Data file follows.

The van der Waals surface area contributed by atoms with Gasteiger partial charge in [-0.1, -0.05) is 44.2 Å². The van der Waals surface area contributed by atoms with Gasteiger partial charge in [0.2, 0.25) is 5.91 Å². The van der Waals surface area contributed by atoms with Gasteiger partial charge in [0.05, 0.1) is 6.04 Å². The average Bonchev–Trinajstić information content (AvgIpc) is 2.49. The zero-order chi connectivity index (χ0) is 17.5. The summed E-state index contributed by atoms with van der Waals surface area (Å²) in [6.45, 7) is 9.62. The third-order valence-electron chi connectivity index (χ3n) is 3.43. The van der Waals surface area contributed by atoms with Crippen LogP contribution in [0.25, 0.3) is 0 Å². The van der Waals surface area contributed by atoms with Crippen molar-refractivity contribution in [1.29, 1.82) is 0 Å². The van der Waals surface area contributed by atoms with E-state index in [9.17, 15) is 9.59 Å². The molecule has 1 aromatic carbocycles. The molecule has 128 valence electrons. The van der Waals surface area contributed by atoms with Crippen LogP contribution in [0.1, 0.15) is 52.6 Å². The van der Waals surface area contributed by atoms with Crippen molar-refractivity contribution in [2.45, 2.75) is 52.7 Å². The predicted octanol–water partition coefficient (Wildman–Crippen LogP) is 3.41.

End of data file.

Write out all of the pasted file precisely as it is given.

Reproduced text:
The van der Waals surface area contributed by atoms with Gasteiger partial charge in [-0.1, -0.05) is 44.2 Å². The van der Waals surface area contributed by atoms with Gasteiger partial charge in [0.2, 0.25) is 5.91 Å². The van der Waals surface area contributed by atoms with Gasteiger partial charge in [0.05, 0.1) is 6.04 Å². The average Bonchev–Trinajstić information content (AvgIpc) is 2.49. The zero-order chi connectivity index (χ0) is 17.5. The summed E-state index contributed by atoms with van der Waals surface area (Å²) in [6.45, 7) is 9.62. The third-order valence-electron chi connectivity index (χ3n) is 3.43. The van der Waals surface area contributed by atoms with Crippen LogP contribution in [0.25, 0.3) is 0 Å². The van der Waals surface area contributed by atoms with Crippen molar-refractivity contribution in [1.29, 1.82) is 0 Å². The van der Waals surface area contributed by atoms with E-state index in [9.17, 15) is 9.59 Å². The molecule has 1 aromatic carbocycles. The molecule has 128 valence electrons. The van der Waals surface area contributed by atoms with Crippen LogP contribution in [0.1, 0.15) is 52.6 Å². The van der Waals surface area contributed by atoms with Crippen molar-refractivity contribution in [2.45, 2.75) is 52.7 Å². The predicted octanol–water partition coefficient (Wildman–Crippen LogP) is 3.41.